New Hampshire v. Eldridge

Annotate this Case
Justia Opinion Summary

Defendant Brian Eldridge appealed his convictions by jury on one count each of possession of a controlled drug, and being a felon in possession of a firearm. He argued the trial court erred by: (1) concluding that the immunity afforded by RSA 318-B:28-b (2017) did not apply to the offense of possession with intent to sell a controlled drug; (2) requiring him to waive that statutory immunity before instructing the jury on the lesser included offense of possession; and (3) denying his motion to suppress evidence. After review, the New Hampshire Supreme Court concluded that the immunity provided by RSA 318-B:28-b did not extend to the offense of possession with intent to sell. However, the Court vacated defendant’s conviction for possession because the Court held that, under the circumstances in this case, defendant was entitled to both an instruction on the offense of possession and the statutory immunity. Furthermore, the Court concluded the police officers’ initial warrantless entry into defendant’s apartment was justified by the emergency aid exception to the warrant requirement.

Download PDF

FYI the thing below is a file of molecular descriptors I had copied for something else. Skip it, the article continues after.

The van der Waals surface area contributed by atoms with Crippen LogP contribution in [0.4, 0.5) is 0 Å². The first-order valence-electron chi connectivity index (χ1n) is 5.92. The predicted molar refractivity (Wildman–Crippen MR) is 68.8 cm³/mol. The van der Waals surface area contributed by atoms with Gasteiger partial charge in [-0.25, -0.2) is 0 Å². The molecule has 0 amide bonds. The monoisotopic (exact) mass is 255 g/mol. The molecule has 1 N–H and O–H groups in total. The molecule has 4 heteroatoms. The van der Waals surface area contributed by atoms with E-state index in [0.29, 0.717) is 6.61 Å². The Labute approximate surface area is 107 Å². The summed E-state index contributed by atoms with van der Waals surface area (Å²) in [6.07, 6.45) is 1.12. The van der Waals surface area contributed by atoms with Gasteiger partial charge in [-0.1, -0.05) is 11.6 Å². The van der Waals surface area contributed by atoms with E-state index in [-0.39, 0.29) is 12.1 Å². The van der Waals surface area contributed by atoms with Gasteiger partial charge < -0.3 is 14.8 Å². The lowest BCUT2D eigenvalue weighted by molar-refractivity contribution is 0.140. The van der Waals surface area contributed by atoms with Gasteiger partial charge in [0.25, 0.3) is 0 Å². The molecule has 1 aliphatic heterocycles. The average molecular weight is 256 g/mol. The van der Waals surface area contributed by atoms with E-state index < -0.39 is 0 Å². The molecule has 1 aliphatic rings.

NOTICE: This opinion is subject to motions for rehearing under Rule 22 as well as formal revision before publication in the New Hampshire Reports. Readers are requested to notify the Reporter, Supreme Court of New Hampshire, One Charles Doe Drive, Concord, New Hampshire 03301, of any editorial errors in order that corrections may be made before the opinion goes to press. Errors may be reported by e-mail at the following address: reporter@courts.state.nh.us. Opinions are available on the Internet by 9:00 a.m. on the morning of their release. The direct address of the court’s home page is: http://www.courts.state.nh.us/supreme. THE SUPREME COURT OF NEW HAMPSHIRE ___________________________ Merrimack No. 2018-0551 THE STATE OF NEW HAMPSHIRE v. BRIAN ELDRIDGE Argued: January 14, 2020 Opinion Issued: February 19, 2020 Gordon J. MacDonald, attorney general (Danielle H. Sakowski, senior assistant attorney general, on the brief and orally), for the State. Christopher M. Johnson, chief appellate defender, of Concord, on the brief and orally, for the defendant. DONOVAN, J. The defendant, Brian Eldridge, appeals his convictions, following a jury trial in the Superior Court (Kissinger, J.), on one count each of possession of a controlled drug, see RSA 318-B:2, I (2017), and being a felon in possession of a firearm, see RSA 159:3 (2014). He argues that the trial court erred by: (1) concluding that the immunity afforded by RSA 318-B:28-b (2017) does not apply to the offense of possession with intent to sell a controlled drug, see RSA 318-B:2, I; (2) requiring him to waive that statutory immunity before instructing the jury on the lesser included offense of possession; and (3) denying his motion to suppress evidence. We conclude that the immunity provided by RSA 318-B:28-b does not extend to the offense of possession with intent to sell. However, we vacate the defendant’s conviction for possession because we hold that, under the circumstances in this case, the defendant was entitled to both an instruction on the offense of possession and the statutory immunity. We also conclude that the police officers’ initial warrantless entry into the defendant’s apartment was justified by the emergency aid exception to the warrant requirement. I. Facts The following facts are supported by the record. At approximately 10:15 p.m. on May 3, 2017, Concord Police Officer Gorham was dispatched to an apartment at 28 Pierce Street in response to a 911 call reporting that the defendant may have overdosed and, as a result, was unconscious and not breathing. Gorham arrived at the apartment simultaneously with the Concord Fire Department. The firefighters and EMTs entered the apartment just ahead of Gorham and began treating the defendant, who was lying on the living room floor. Gorham proceeded to the kitchen, where she encountered the defendant’s girlfriend. The girlfriend reported that she observed the defendant “shoot[] up” what she suspected was heroin and fall to the ground. Several minutes after Gorham arrived at the apartment, two other officers arrived, including Officer Levesque. At that time, the Concord Police Department did not require its officers to carry Narcan, a medication that reverses the effect of opioid overdoses, and none of the three officers who initially responded to the scene provided any medical treatment to the defendant. The EMTs administered multiple doses of Narcan to the defendant and successfully revived him. At some point while the defendant was being treated, a member of the Fire Department handed Levesque a fabric bag, in which Levesque observed small plastic bags and pills. Levesque was also handed an open wooden box, which he described as a “drug kit,” that contained syringes, a spoon, and a small plastic bag. After the firefighters and EMTs left the apartment, Levesque entered the living room and observed ammunition cans and a “somewhat transparent” case in which he perceived something resembling the barrel of a firearm. The police subsequently applied for a warrant to search the apartment. During their search, they found two knives, a dismantled firearm, 9.7 grams of fentanyl, a scale, a large number of small plastic bags, drug use paraphernalia, and over $7,000. The defendant was indicted on one count each of possession of fentanyl with intent to sell and being a felon in possession of a firearm, and two counts of being a felon in possession of a deadly weapon, see RSA 159:3.1 The defendant moved to dismiss the indictments, arguing that RSA 318B:28-b, III, immunized him from prosecution because he was the subject of a good faith request for medical assistance while he was experiencing a drug 1 It was undisputed at trial that the defendant had previously been convicted of a felony. 2 overdose and the evidence underlying the indictments was obtained as a direct result of that request. The trial court denied the defendant’s motion. It concluded that the statutory language only immunizes a defendant from the arrest, prosecution, and conviction of the controlled drug offenses of “possessing” and “having under his or her control,” and none of the charged crimes fell under the statute’s immunity provisions. See RSA 318-B:28-b, II, III. The court also noted that, although the evidence underlying his indictments was discovered as a result of the request for medical assistance, the statute expressly provides that it shall not be construed to limit the authority of the police to arrest a person for an offense not immunized by paragraphs II or III. See RSA 318-B:28-b, IV. The defendant then moved to suppress the evidence seized as a result of the search of his apartment, arguing, in part, that the search violated his right to be free from unreasonable searches under Part I, Article 19 of the State Constitution and the Fourth Amendment to the Federal Constitution. The trial court denied the defendant’s motion, concluding, among other things, that the police officers’ initial entry into his apartment was justified under the emergency aid exception to the warrant requirement. The trial court further concluded that the officers’ initial entry into the apartment was not primarily motivated to seize evidence because their presence was also necessary to secure the scene and protect first responders from dangers commonly associated with responses to overdose calls. Prior to trial, the defendant raised the possibility that he would argue to the jury that he possessed the fentanyl without intent to sell it. The State acknowledged that it is “axiomatic” that possession is a lesser included offense of possession with intent to sell, but argued that the defendant would waive the immunity provided by RSA 318-B:28-b if he requested a jury instruction on possession. The defendant asserted that if the jury found that the State only proved possession, then the statute mandated that its verdict be set aside. The trial court postponed ruling on the issue to consider the arguments during the jury trial. Before closing arguments, the trial court ruled that, if the defendant requested a jury instruction on possession, he was required to waive the immunity afforded by RSA 318-B:28-b. In reaching its decision, the trial court primarily relied on Commonwealth v. Shelley, 80 N.E.3d 335 (Mass. 2017), and State v. LaPlante, 117 N.H. 417 (1977). It found “very compelling” the “notion of the importance of the jury process being a rational one,” and concluded that allowing the jury to deliberate on an offense for which the defendant could not be convicted called into question the process’s rationality. The defendant objected to the trial court’s ruling but ultimately opted to waive the immunity and the jury was instructed on the offense of possession. 3 The jury found the defendant not guilty of possession of fentanyl with intent to sell, but guilty of the lesser included offense of possession of fentanyl. It also found the defendant guilty of being a felon in possession of a firearm, and not guilty on both counts of being a felon in possession of a deadly weapon. This appeal followed. II. Analysis A. Offenses Immunized by RSA 318-B:28-b The defendant first argues that the statutory immunity afforded by RSA 318-B:28-b applies to all crimes enumerated in RSA 318-B:2 with “possession” as an inherent element. He asserts that the statute is ambiguous, and the legislative history supports his argument that the legislature intended to bring within the statute’s scope all crimes with the actus reus of possession, including the offense of possession with intent to sell a controlled drug. We disagree. The interpretation of a statute presents a question of law, and we therefore review a trial court’s interpretation of a statute de novo. State v. Mfataneza, 172 N.H. 166, 169 (2019). When interpreting a statute, we look first to the statutory language and, if possible, construe that language according to its plain and ordinary meaning, in the context of the entire statutory scheme. Id. We neither ignore the statute’s language nor add words that the legislature did not include. Id. We are the final arbiters of the legislature’s intent as expressed in the words of the statute. Id. Only when the statutory language is ambiguous do we look to the legislative history to aid in our interpretation. See State v. Lathrop, 164 N.H. 468, 470 (2012). Further, we construe provisions of the Criminal Code “according to the fair import of their terms and to promote justice.” RSA 625:3, :7 (2016). In 2015, the legislature added the “Immunity from Liability” statute to the Controlled Drug Act. RSA 318-B:28-b; see Laws 2015, 218:2. As relevant here, the statute protects a person who “is experiencing a drug overdose” and “is the subject of a good faith request for medical assistance.” RSA 318-B:28-b, III. The statute prohibits such a person from being “arrested, prosecuted, or convicted for possessing, or having under his or her control, a controlled drug in violation of RSA 318-B:2, if the evidence for the charge was gained as a proximate result of the request for medical assistance.” Id. RSA 318-B:2, I, makes it unlawful for a person to, among other things, “manufacture, possess, have under his control, sell, purchase, prescribe, administer, or transport or possess with intent to sell . . . any controlled drug.”2 (Emphases added.) The language in RSA 318-B:2, I, indicates that 2 Other parts of RSA 318-B:2 make it unlawful for a person to commit other offenses with possession as an actus reus. For example, RSA 318-B:2, II, makes it unlawful for a person to 4 “possess,” “have under his control,” and “possess with intent to sell” are distinct offenses. See Marcotte v. Timberlane/Hampstead School Dist., 143 N.H. 331, 338-39 (1999) (noting that commas between enumerated elements and before the conjunction “and” generally indicate discrete elements); see also State v. Stiles, 128 N.H. 81, 88 (1986) (treating possession of a controlled drug and possession with intent to sell a controlled drug as discrete offenses). The immunity statute explicitly references two offenses found in RSA 318-B:2: “possessing” and “having under his or her control.” RSA 318-B:28-b, II, III. The alignment between the two offenses listed in the immunity statute and their enumeration as discrete offenses in RSA 318-B:2, I, demonstrate that the legislature intended the immunity’s scope to encompass only the offenses of “possessing” and “having under his or her control.” Thus, although possession is a component of the offense of possession with intent to sell, the statutory language is not ambiguous and does not support the defendant’s broad reading that would extend the immunity to that offense. See Johnson v. City of Laconia, 141 N.H. 379, 380 (1996) (refusing to read “parking lots” into statutory language that explicitly and unambiguously immunizes municipalities from liability for injuries sustained on “public highways, bridges, or sidewalks,” despite acknowledging that parking lots and the enumerated areas may be “functionally related”). If the legislature desired the immunity to apply to other offenses involving possession, it would have explicitly listed them in the statute. We will not add an offense to the statute that the legislature did not include. See id. Because the statutory language is unambiguous, we need not look to the legislative history to aid in our interpretation. Accordingly, we conclude that the immunity statute does not extend to the offense of possession with intent to sell a controlled drug. We recognize, from the immunity statute’s language, a legislative intent to encourage those experiencing, or witnessing someone experiencing, an overdose to request medical assistance in order to save the lives of overdose victims. The defendant argues that our interpretation frustrates this intent because individuals, unsure of whether the State will charge them with an offense to which the immunity statute applies, will be discouraged from calling for medical assistance during an overdose. As the defendant acknowledges, however, the statute’s language does not indicate an intent to preclude all law enforcement pursuit of possible charges stemming from an overdose in favor of encouraging calls for medical assistance. If such were the case, the legislature would have provided blanket immunity from arrest, prosecution, and conviction for any criminal charges resulting from a good faith request for medical assistance during an overdose. Instead, the legislature immunized two discrete offenses, as discussed above, and the statute expressly provides that it should not be construed to “possess with intent to deliver . . . drug paraphernalia” under certain conditions. 5 limit: (a) “the admissibility of evidence in connection with the investigation or prosecution of a crime involving a person who is not protected as provided in paragraphs II or III”; (b) “the lawful seizure of any evidence or contraband”; or (c) “the authority of a law enforcement officer to detain . . . a person as part of a criminal investigation, or to arrest a person for an offense not protected by the provisions of paragraphs II or III.” RSA 318-B:28-b, IV. Thus, the statutory language balances the legislative goal to encourage calls for medical assistance with law enforcement interests in investigating other crimes by immunizing certain offenses while allowing others to be investigated and prosecuted. Our interpretation accords with the balance struck by the legislature. B. Required Waiver of the Immunity Statute We next consider the defendant’s argument that the trial court erred by requiring him to waive the immunity provided by RSA 318-B:28-b before instructing the jury on the offense of possession. For the reasons that follow, we conclude that when: (1) a defendant is tried on the offense of possession of a controlled drug with intent to sell; (2) instructing the jury on the lesser included offense of possession of a controlled drug is appropriate; and (3) RSA 318-B:28-b applies, then a defendant is entitled to both a jury instruction on possession and the statutory immunity. This case presents a matter of first impression for this court. While courts in other jurisdictions have yet to resolve this precise issue, they have considered a similar question — whether a defendant who is tried for murder may be required to waive the statute of limitations bar to a manslaughter conviction before the jury is instructed on that lesser included offense. See, e.g., Spaziano v. Florida, 468 U.S. 447, 450, 454 (1984), overruled on other grounds by Hurst v. Florida, 136 S. Ct. 616 (2016); Shelley, 80 N.E.3d at 337; State v. Delisle, 648 A.2d 632, 637 (Vt. 1994); State v. Short, 618 A.2d 316, 318 (N.J. 1993). Based upon our canvass of these cases, we describe the following three approaches that have emerged. First, the United States Supreme Court and the Massachusetts Supreme Judicial Court have held that the Federal and Massachusetts Constitutions, respectively, are not offended when a defendant is made to choose between: (a) preserving the statute of limitations bar to a manslaughter conviction with no jury instruction on that offense; or (b) waiving the statute of limitations and receiving the manslaughter instruction. Spaziano, 468 U.S. at 454-57; Shelley, 80 N.E.3d at 337-40. Second, the New Jersey Supreme Court has held that a defendant must receive the benefit of both a jury instruction on manslaughter and the statute of limitations bar to a conviction on that offense because courts may not “unilaterally nullify” the legislature’s decision to enact a statute of limitations. Short, 618 A.2d at 31921; see State v. Muentner, 406 N.W.2d 415, 417-20 (Wis. 1987) (holding that the jury must be instructed on the lesser included, time-barred offense of 6 manslaughter, and that if the defendant is found guilty of that offense the trial court may not enter a judgment of conviction). Third, the Vermont Supreme Court, taking what we perceive to be a middle path, has held that a defendant must elect between: (a) preserving the statute of limitations bar to a manslaughter conviction and forgoing the manslaughter instruction; or (b) receiving the manslaughter instruction coupled with an instruction that, because of the statute of limitations, the jury must acquit the defendant if it finds that he or she committed manslaughter. Delisle, 648 A.2d at 634.3 Under the circumstances in this case, we believe that the New Jersey approach is consistent with our jurisprudence. The defendant frames his argument in terms of statutory interpretation, asserting that nothing in RSA 318-B:28-b authorized the trial court to require him to waive the immunity before instructing the jury on possession. The State, on the other hand, relying on Spaziano, 468 U.S. at 455, and Shelley, 80 N.E.3d at 338-39, frames its argument in terms of State and Federal due process, see N.H. CONST. pt. I, art. 15; U.S. CONST. amend. XIV, asserting that neither required the trial court to instruct the jury on an offense for which the defendant could not be convicted. We agree with the defendant that our resolution of this issue is compelled by RSA 318-B:28-b’s language. As explained above, we review a trial court’s interpretation of a statute de novo. Mfataneza, 172 N.H. at 169. We look first to the statutory language and, if possible, construe that language according to its plain and ordinary meaning, in the context of the entire statutory scheme. Id. We neither ignore nor add to the statute’s language. Id. The immunity afforded by RSA 318-B:28-b explicitly applies to the offense of “possessing . . . a controlled drug.” RSA 318-B:28-b, II, III; see RSA 318-B:2, I. The immunity itself is stated as a simple command: a person who falls within the statute’s ambit “shall not be arrested, prosecuted, or convicted.” RSA 318-B:28-b, II, III (emphasis added). Once the jury found that the defendant had committed the offense of possessing a controlled drug, the statutory language prohibited him from being convicted of that offense. See Short, 618 A.2d at 319-20 (concluding that statutes of limitations are “binding on the courts” and bar the conviction of a defendant whom the jury finds guilty of a lesser included and time-barred offense). Nothing in RSA 318-B:28-b’s language suggests that the immunity does not apply to a defendant who is charged with possession with intent to sell, but whom the jury finds guilty of only possession after it is instructed on that lesser included offense. 3 Both the New Jersey Supreme Court and Massachusetts Supreme Judicial Court rejected the Vermont approach. Short, 618 A.2d at 321-24 (reasoning that “telling the jury that [the] defendant would go free if convicted of manslaughter . . . all but invite[s] the jury to disregard the manslaughter instruction”); Shelley, 80 N.E.3d at 340 (agreeing with Short’s reasoning in rejecting this approach). 7 There is a long tradition in New Hampshire of affording the jury the opportunity to return a guilty verdict on a lesser included offense. See State v. Nelson, 8 N.H. 163, 164-65 (1835) (noting that where a defendant is acquitted of a greater offense, he may be convicted of a lesser offense “necessarily involved in the description of such higher offence”), overruled on other grounds by State v. Snyder, 50 N.H. 150 (1870). Thus, we have recognized that, “[i]n general, a defendant charged with one offense is entitled to have the jury consider any lesser included offenses.” State v. Soto, 162 N.H. 708, 718 (2011). Instructing the jury on a lesser included offense can benefit the State, by providing the jury a crime of which to find the defendant guilty if the State fails to establish proof of an element of the crime charged, as well as the defendant, by “afford[ing] the jury a less drastic alternative than the choice between conviction of the offense charged and acquittal.” Beck v. Alabama, 447 U.S. 625, 633 (1980). A lesser included instruction therefore “ensures that the jury will accord the defendant the full benefit of the reasonable-doubt standard.” Id. at 634. The legislature could have explicitly excepted from the immunity provided by RSA 318-B:28-b, II and III, a defendant who exercises the entitlement to a lesser included instruction on possession and whom the jury finds guilty of that offense. We will not read such an exception into the statute. See State v. Buckingham, 121 N.H. 339, 343 (1981) (refusing to read into a statute the authority for the trial court to punish a defendant by suspending or revoking his driver’s license when such authority was not specifically provided for in the statute). We therefore conclude that RSA 318-B:28-b’s language does not authorize a trial court to require that a defendant waive the statute’s immunity before it instructs the jury on the offense of possession. The trial court concluded that the defendant could be made to waive the immunity before it instructed the jury on possession primarily because it found that the rationality of the jury process would be compromised if it instructed the jury on an offense for which the defendant could not be convicted. The State’s argument before us largely echoes this reasoning. These concerns form the basis of the Massachusetts Supreme Judicial Court’s decision in Shelley, 80 N.E.3d at 338, which closely followed the reasoning of the United States Supreme Court in Spaziano, 468 U.S. 447. In Spaziano, 468 U.S. at 456-57, the Court, in part, concluded that the Federal Constitution was not violated when the trial court in a capital murder trial required the defendant to elect between forgoing an instruction on the lesser included offense of manslaughter, which was barred by the statute of limitations, or waiving the statute of limitations and receiving the manslaughter instruction. According to the Court, “[r]equiring that the jury be instructed on lesser included offenses for which the defendant may not be convicted” distorts the jury’s fact-finding mission. Id. at 455-56. Furthermore, 8 it found that “the public’s confidence in the criminal justice system” would be undermined if the jury was “tricked into believing that it has a choice of crimes for which to find the defendant guilty, if in reality there is no choice.” Id. at 456. The Massachusetts Supreme Judicial Court agreed, concluding that the Massachusetts Constitution “does not require a judge to deceive the jury by instructing [it] on a lesser included offense for which the defendant cannot be found guilty.” Shelley, 80 N.E.3d at 338-39. We do not find this reasoning persuasive. The role of the jury in New Hampshire is to determine whether the State has met its burden of factually proving that a defendant is responsible for committing the charged crime or a lesser included offense, see State v. Melcher, 140 N.H. 823, 831 (1996); Pierce v. State, 13 N.H. 536, 551 (1843), without considering the legal effects of its verdict, see State v. Tetrault, 78 N.H. 14, 16 (1915) (“The jury [has] no duty to perform in the assessment of the penalty and therefore no occasion to know what it might be.”).4 Accordingly, we do not approve of the approach adopted by the Vermont Supreme Court in Delisle, 648 A.2d at 634, because the jury’s determination of the facts should not be clouded by irrelevant considerations of the defendant’s possible punishment. See Tetrault, 78 N.H. at 16. For example, the jury in this case was instructed that “[t]he possible punishment the Defendant may receive if you return a guilty verdict should not influence your decision. . . . During your deliberations you should consider only the evidence presented at trial.”5 We therefore decline to adopt the reasoning of the United States Supreme Court that the rationality of the jury process is undermined when a jury is instructed on a lesser included offense “[w]here no [such] offense exists.” Spaziano, 468 U.S. at 455. In New Hampshire, the lesser offense exists if the State proves, beyond a reasonable doubt, the elements of the lesser offense, but fails to prove the elements of the greater offense. See Soto, 162 N.H. at 718; see also Muentner, 406 N.W.2d at 423 (noting that in Wisconsin the running of the statute of limitations “does not mean the offense ceases to exist,” because the jury “may still find, as a matter of facts, that a defendant is guilty of the offense”). 4 One exception to the rule that the jury should not consider the defendant’s punishment is when a defendant invokes the insanity defense: “[A] jury charged with ascertaining a defendant’s sanity should be instructed about consequences of a ‘not guilty by reason of insanity’ verdict because such consequences are not commonly known.” State v. Blair, 143 N.H. 669, 672 (1999). 5 In Florida, on the other hand, the jury may be told the “penalty of the offense for which the accused is being charged.” Fla. Stat. Ann. 918.10(1) (West 2019). Were the same true in New Hampshire, perhaps the Court’s concerns in Spaziano, 468 U.S. at 456, about tricking the jury would be more relevant. See Short, 618 A.2d at 322 (distinguishing Spaziano because juries in New Jersey “do not consider the punishments attendant to offenses in deciding guilt or innocence”); Shelley, 80 N.E.3d at 344 n.8 (Budd, J., dissenting) (noting that if the jury was “informed of the sentencing consequences of a guilty verdict,” but the conviction was dismissed “due to the statute of limitations, that truly would be tricking the jury”). 9 The jury fulfills its role by judging the evidence and determining whether the elements of the crime were met. See Melcher, 140 N.H. at 831; see also Muentner, 406 N.W.2d at 423. The legislature’s determination that the defendant cannot be convicted of one offense for which the jury could rationally find the defendant guilty is of no import to the jury’s fact-finding duty. See Tetrault, 78 N.H. at 16. Indeed, whether a trial court instructs the jury on a lesser included offense requires an inquiry into: (1) whether the lesser offense is embraced within the definition of the greater offense; and (2) whether the evidence at trial provides a rational basis for a finding of guilt on the lesser offense. Soto, 162 N.H. at 718. The second prong of that inquiry focusses on whether the jury could rationally find the defendant guilty of the lesser offense based upon the evidence at trial, not on whether the defendant’s conviction of that offense is prohibited by the operation of a statute such as RSA 318-B:28b. See id.; see also Muentner, 406 N.W.2d at 421. Thus, determining what crime the defendant is factually guilty of committing is, in a jury trial, the prerogative of the jury. Pierce, 13 N.H. at 551. In New Hampshire, that determination is separate and divorced from determining what conviction may legally be entered and what punishment may legally be dispensed, the prerogatives of the legislature and courts. See, e.g., RSA 318-B:26 (Supp. 2019) (setting punishments for various drug offenses); State v. Hancock, 156 N.H. 301, 305 (2007) (“[A] trial court has broad discretion in sentencing.”). Similarly, whether the evidence at trial supports instructing the jury on the lesser included offense of possession is a separate question from whether the defendant “shall not be . . . convicted” of possession by operation of RSA 318-B:28-b, II and III. See Muentner, 406 N.W.2d at 420 (“Whether a defendant is entitled to a lesser included offense instruction and whether the statute of limitations has run on a crime are two separate questions.”). In the appropriate circumstances, such as those present here, a defendant is entitled to the benefit of both the lesser included instruction and the statutory immunity. Nothing in LaPlante, 117 N.H. 417, on which the State relies, requires a different result. There, the defendant was charged with attempted murder and requested a jury instruction on the purportedly lesser included offense of “attempted manslaughter,” of which he was convicted. Id. at 417. On appeal, he argued that his conviction must be reversed because ‘“attempted manslaughter’ is a logical impossibility.” Id. The defendant thus took inconsistent positions in the trial court and on appeal. See id. We therefore concluded that, having requested the lesser included instruction without objecting to its logical impossibility, the defendant could not take issue with that instruction on appeal. Id. at 418. Here, on the other hand, the defendant made the same argument to the trial court as he makes on appeal: that RSA 318-B:28-b does not require him to waive its immunity before the trial court instructed the jury on possession. We therefore find LaPlante unavailing. 10 We conclude that the trial court erred by requiring the defendant to waive RSA 318-B:28-b’s immunity before it instructed the jury on the offense of possession. The State does not dispute that possession is a lesser included offense of possession with intent to sell or that RSA 318-B:28-b otherwise applies to the defendant. We therefore vacate the defendant’s conviction of possession of a controlled drug. C. Warrantless Entry into the Defendant’s Apartment Finally, we turn to the defendant’s argument that the trial court erred in denying his motion to suppress evidence. He asserts that the police officers’ initial warrantless entry into his apartment violated his right to be free from unreasonable searches under Part I, Article 19 of the State Constitution and the Fourth Amendment to the Federal Constitution. We first address the defendant’s claim under the State Constitution, and rely upon federal law only to aid our analysis. See State v. Ball, 124 N.H. 226, 231-33 (1983). The trial court concluded that the officers’ initial entry into the apartment was justified by the emergency aid exception to the warrant requirement. When reviewing a trial court’s determination that a warrantless search was justified under this exception, we accept its factual findings unless they are unsupported by the record or clearly erroneous. See State v. MacElman, 149 N.H. 795, 797 (2003). We review its legal conclusion regarding whether the warrantless search fell within the exception de novo. See id. Part I, Article 19 of the New Hampshire Constitution requires that all searches be reasonable. Ball, 124 N.H. at 234. A warrantless search is per se unreasonable and thus unconstitutional unless it falls within a judicially crafted and narrow exception to the warrant requirement. See State v. Robinson, 158 N.H. 792, 797 (2009). “The search of a home is subject to a particularly stringent warrant requirement because the occupant has a high expectation of privacy.” Id. The State bears the burden of proving by a preponderance of the evidence that a warrantless search fell within such an exception. Id. The emergency aid exception to the warrant requirement applies when police officers enter a residence without a warrant because, performing duties unrelated to the investigation of a crime, their services appear immediately necessary to protect life or property. See MacElman, 149 N.H. at 798; see also Sutterfield v. City of Milwaukee, 751 F.3d 542, 557 (7th Cir. 2014). To justify a warrantless entry under this exception, the State must show that: (1) the police have objectively reasonable grounds to believe that there is an emergency at hand and an immediate need for their assistance for the protection of life or property; (2) there is an objectively reasonable basis, approximating probable cause, to associate the emergency with the area or place to be searched; and (3) 11 the search is not primarily motivated by an intent to arrest and seize evidence. MacElman, 149 N.H. at 798. Whether a warrantless entry into a home was justified by the emergency aid exception depends on the particular circumstances surrounding the entry. See State v. Pseudae, 154 N.H. 196, 201-02 (2006); see also Sutterfield, 751 F.3d at 557. The defendant concedes that an emergency existed. However, he argues that the State failed to establish, under the first prong of the analysis, that the police had objectively reasonable grounds to believe there was an immediate need for their assistance to protect his life because the members of the Concord Fire Department, who carried Narcan and provided him medical treatment, arrived at the apartment at the same time as the first officer. The defendant’s argument, however, asks us to view the officers’ entry in light of circumstances that became apparent after the emergency subsided, i.e., that the officers were not called upon to render medical assistance. The first prong of our analysis focuses not on the actual assistance rendered or, in this case, not rendered by the officers, but on their objective beliefs regarding the immediate need for their assistance. See MacElman, 149 N.H. at 798. The officers who initially responded to the defendant’s apartment were notified that he was unconscious, not breathing, “turning purple,” and suspected to have overdosed. The officers could have reasonably believed that their assistance would be necessary to save the defendant’s life, for example by assisting in providing cardiopulmonary resuscitation, even though medical personnel were also on scene. See, e.g., Plummer v. District of Columbia, 317 F. Supp. 3d 50, 63 (D.D.C. 2018) (concluding that the police justifiably entered a garage without a warrant after medical services had arrived to “ensure that [an unresponsive individual] received prompt medical evaluation and possible treatment”); People v. Amato, 562 P.2d 422, 423-24 (Colo. 1977) (holding that the police validly entered a residence without a warrant in response to a “possible overdose” call despite the fact that medical personnel had already arrived); cf. Bray v. State, 597 S.W.2d 763, 768 (Tex. Crim. App. 1980) (warrantless entry not valid when officers knew that defendant was no longer “in any serious distress”). The defendant also argues, under the third prong of the analysis, that the officers were primarily motivated by an intent to seek evidence of a crime because they “had nothing to offer in terms of resolving the medical emergency.” As the trial court found, however, when the initial officers arrived they “had no reason to believe that emergency assistance was no longer required or that the emergency had been resolved.” That the police officers did not in fact provide any medical treatment does not reveal a primary motivation to enter the apartment in order to seek evidence of a crime. Accordingly, we conclude that the officers’ initial entry into the defendant’s apartment was justified under the emergency aid exception to the 12 warrant requirement. The Federal Constitution provides the defendant no greater protection under these circumstances, see Brigham City v. Stuart, 547 U.S. 398, 406-07 (2006); Michigan v. Fisher, 558 U.S. 45, 48-49 (2009), and we therefore reach the same result under the Federal Constitution as we do under the State Constitution. III. Conclusion For the reasons stated above, we vacate the defendant’s conviction for possession of a controlled drug. We affirm the defendant’s conviction for being a felon in possession of a firearm. We consider waived any issues that the defendant raised in his notice of appeal, but did not brief. See State v. Bazinet, 170 N.H. 680, 688 (2018). Affirmed in part and vacated in part. HICKS, BASSETT, and HANTZ MARCONI, JJ., concurred. 13